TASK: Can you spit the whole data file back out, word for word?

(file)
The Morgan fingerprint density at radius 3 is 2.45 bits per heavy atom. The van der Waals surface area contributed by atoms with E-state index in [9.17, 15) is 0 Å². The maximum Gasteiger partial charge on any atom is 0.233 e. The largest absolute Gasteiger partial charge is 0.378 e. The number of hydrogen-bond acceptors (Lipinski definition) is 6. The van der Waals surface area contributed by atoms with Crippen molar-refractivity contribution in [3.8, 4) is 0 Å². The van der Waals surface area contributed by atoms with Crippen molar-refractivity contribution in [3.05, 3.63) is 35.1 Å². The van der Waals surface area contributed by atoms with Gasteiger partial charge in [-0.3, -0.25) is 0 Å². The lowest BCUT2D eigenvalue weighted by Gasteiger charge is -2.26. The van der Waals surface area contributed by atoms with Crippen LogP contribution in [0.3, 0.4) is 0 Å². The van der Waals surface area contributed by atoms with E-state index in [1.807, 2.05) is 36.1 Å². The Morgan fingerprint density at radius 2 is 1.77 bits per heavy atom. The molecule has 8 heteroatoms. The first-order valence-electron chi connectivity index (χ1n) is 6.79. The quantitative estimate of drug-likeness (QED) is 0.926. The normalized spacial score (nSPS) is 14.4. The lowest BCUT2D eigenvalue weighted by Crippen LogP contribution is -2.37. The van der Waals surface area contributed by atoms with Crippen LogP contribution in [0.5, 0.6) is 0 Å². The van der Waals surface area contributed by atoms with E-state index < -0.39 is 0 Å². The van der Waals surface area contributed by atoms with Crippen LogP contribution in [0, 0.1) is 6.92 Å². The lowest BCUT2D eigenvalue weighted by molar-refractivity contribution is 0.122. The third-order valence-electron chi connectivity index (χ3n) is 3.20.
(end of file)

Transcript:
The Morgan fingerprint density at radius 3 is 2.45 bits per heavy atom. The van der Waals surface area contributed by atoms with E-state index in [9.17, 15) is 0 Å². The maximum Gasteiger partial charge on any atom is 0.233 e. The largest absolute Gasteiger partial charge is 0.378 e. The number of hydrogen-bond acceptors (Lipinski definition) is 6. The van der Waals surface area contributed by atoms with Crippen molar-refractivity contribution in [3.8, 4) is 0 Å². The van der Waals surface area contributed by atoms with Crippen molar-refractivity contribution in [3.05, 3.63) is 35.1 Å². The van der Waals surface area contributed by atoms with Gasteiger partial charge in [-0.3, -0.25) is 0 Å². The lowest BCUT2D eigenvalue weighted by Gasteiger charge is -2.26. The van der Waals surface area contributed by atoms with Crippen LogP contribution in [0.3, 0.4) is 0 Å². The van der Waals surface area contributed by atoms with E-state index in [1.807, 2.05) is 36.1 Å². The Morgan fingerprint density at radius 2 is 1.77 bits per heavy atom. The molecule has 8 heteroatoms. The first-order valence-electron chi connectivity index (χ1n) is 6.79. The quantitative estimate of drug-likeness (QED) is 0.926. The normalized spacial score (nSPS) is 14.4. The lowest BCUT2D eigenvalue weighted by Crippen LogP contribution is -2.37. The van der Waals surface area contributed by atoms with Crippen LogP contribution in [0.5, 0.6) is 0 Å². The van der Waals surface area contributed by atoms with E-state index < -0.39 is 0 Å². The van der Waals surface area contributed by atoms with Crippen LogP contribution in [0, 0.1) is 6.92 Å². The lowest BCUT2D eigenvalue weighted by molar-refractivity contribution is 0.122. The third-order valence-electron chi connectivity index (χ3n) is 3.20.